Much of the promotional material for Blue Valentine – a trailer featuring Ryan Gosling serenading Michelle Williams with a ukulele, posters of the couple locked in a tender embrace – recommends it as a sweet romantic drama that carries a faint whiff of twee. It’s interesting just how wide of the mark this is: Blue Valentine is powerful, affecting and intense – but as for being charmed by its whimsy, you’re more likely to end up feeling chronically depressed.
Gosling and Williams put in flawless performances as Dean and Cindy, a couple whose marriage, tentatively held together by their young daughter, is on the brink of collapse. Over the course of two days – which includes, as a last-ditch attempt to revive their flagging relationship, a stay in a “cheesy sex motel” – they enter a stage of total self-destruction. A series of intermittent flashbacks, recalling the earliest days of their romance, shows the staggering gap between Then and Now: the ukulele, the tender embrace and the whiff of twee are replaced by misery, violence and borderline alcoholism.
As a cinematic device, the flashback is pretty old hat – but Derek Cianfrance is an innovative director, using it to draw exactly the response he wants from his audience. Having seen ambitious, gentle student Cindy and sweet, kindhearted grafter Dean fall hopelessly in love, we are horrified by the seemingly sudden transformation of both into raging, bitter antagonists.
There’s little reprieve from the film’s dark, downbeat tone. Even the beginning of their relationship, full of kissing and cunnilingus, is marked by Cindy’s exposure to violence between her own parents as well as an unwanted pregnancy that takes her to an abortionist. That Cindy decides to halt this procedure may suggest the film to be tediously in line with the notoriously conservative American market: few films have been courageous enough to depict a termination that spells a happy, or even simply relieved, ending for the heroine. Yet this is surely nothing other than a pro-choice film in disguise, portraying as it does the reverse truth: a pregnancy, brought to term, that spells an unhappy ending not only for its heroine but for the hero too.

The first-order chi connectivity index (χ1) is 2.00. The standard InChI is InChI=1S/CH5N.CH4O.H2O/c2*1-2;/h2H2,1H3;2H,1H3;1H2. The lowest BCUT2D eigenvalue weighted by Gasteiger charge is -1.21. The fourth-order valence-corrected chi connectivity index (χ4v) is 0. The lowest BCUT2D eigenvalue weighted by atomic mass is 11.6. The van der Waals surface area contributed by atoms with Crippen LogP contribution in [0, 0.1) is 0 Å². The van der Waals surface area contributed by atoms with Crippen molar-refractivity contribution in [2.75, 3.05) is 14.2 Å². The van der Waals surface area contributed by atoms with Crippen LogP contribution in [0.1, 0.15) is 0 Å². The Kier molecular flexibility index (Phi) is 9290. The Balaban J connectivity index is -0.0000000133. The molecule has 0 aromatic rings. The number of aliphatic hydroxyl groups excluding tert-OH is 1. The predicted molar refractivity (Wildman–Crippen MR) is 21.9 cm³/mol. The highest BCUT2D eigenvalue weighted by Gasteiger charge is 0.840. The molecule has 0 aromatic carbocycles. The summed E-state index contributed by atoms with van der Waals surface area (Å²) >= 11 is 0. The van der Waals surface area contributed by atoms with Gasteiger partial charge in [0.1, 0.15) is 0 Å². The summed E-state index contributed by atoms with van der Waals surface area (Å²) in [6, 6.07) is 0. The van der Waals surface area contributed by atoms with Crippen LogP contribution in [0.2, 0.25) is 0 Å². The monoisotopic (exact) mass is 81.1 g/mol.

There are a few attempts at humour, mainly driven by the (admittedly hefty) comic potential of the “Future Room” at the sex motel (Dean: “We’re inside a robot’s vagina!”). But it’s a tack that’s dropped fairly quickly: Blue Valentine just isn’t that kind of film, and in fact the motel scenes – during which the couple veer between cold hostility and violent sexual aggression – are amongst the most disturbing of the lot.
That such a pessimistic film manages to be quite so compelling is a testament to Cianfrance’s superb direction, as well as the sterling work of the two leads. There’s no doubting that it’s a tough watch, but it’s an essential one too: everything the film says about romance, relationships, marriage and adulthood is at once both recognisably true and incredibly bold. That said, it’s probably best avoided on a first date.
The highlight of the DVD extras is a witty, engaging commentary with Cianfrance and his editor Jim Helton. It’s a strong mix of personal anecdote (Cianfrance talks about, among other things, how his parents’ divorce led him to make Blue Valentine) and eye-opening technical details. It also reveals just how much work Cianfrance and his cast put into the movie: Gosling and Williams, we are told, were effectively hired as method actors, with Cianfrance taking pains to capture their genuine reactions to sets, situations and each other as much as possible (the two even lived together for a month before filming). Least surprising revelation in the commentary is Cianfrance’s remark: “I have an allergy to cuteness.”
In addition, there’s a somewhat chaotic Q&A featuring cast and principal crew (notable mostly for demonstrating the genuine affection between the two leads) and a short but rather more polished “making of” featurette. Both are interesting and watchable, but contain nothing that you wouldn’t get from the commentary. Elsewhere are a batch of deleted scenes, all of which are from the pre-marriage sections of the story – entertaining enough, but they don’t really add anything to your understanding of the film – and a couple of sweet, funny home movies, shot by Gosling and Williams during their pre-shoot cohabitation.
Blue Valentine is out on DVD 9th May 2011.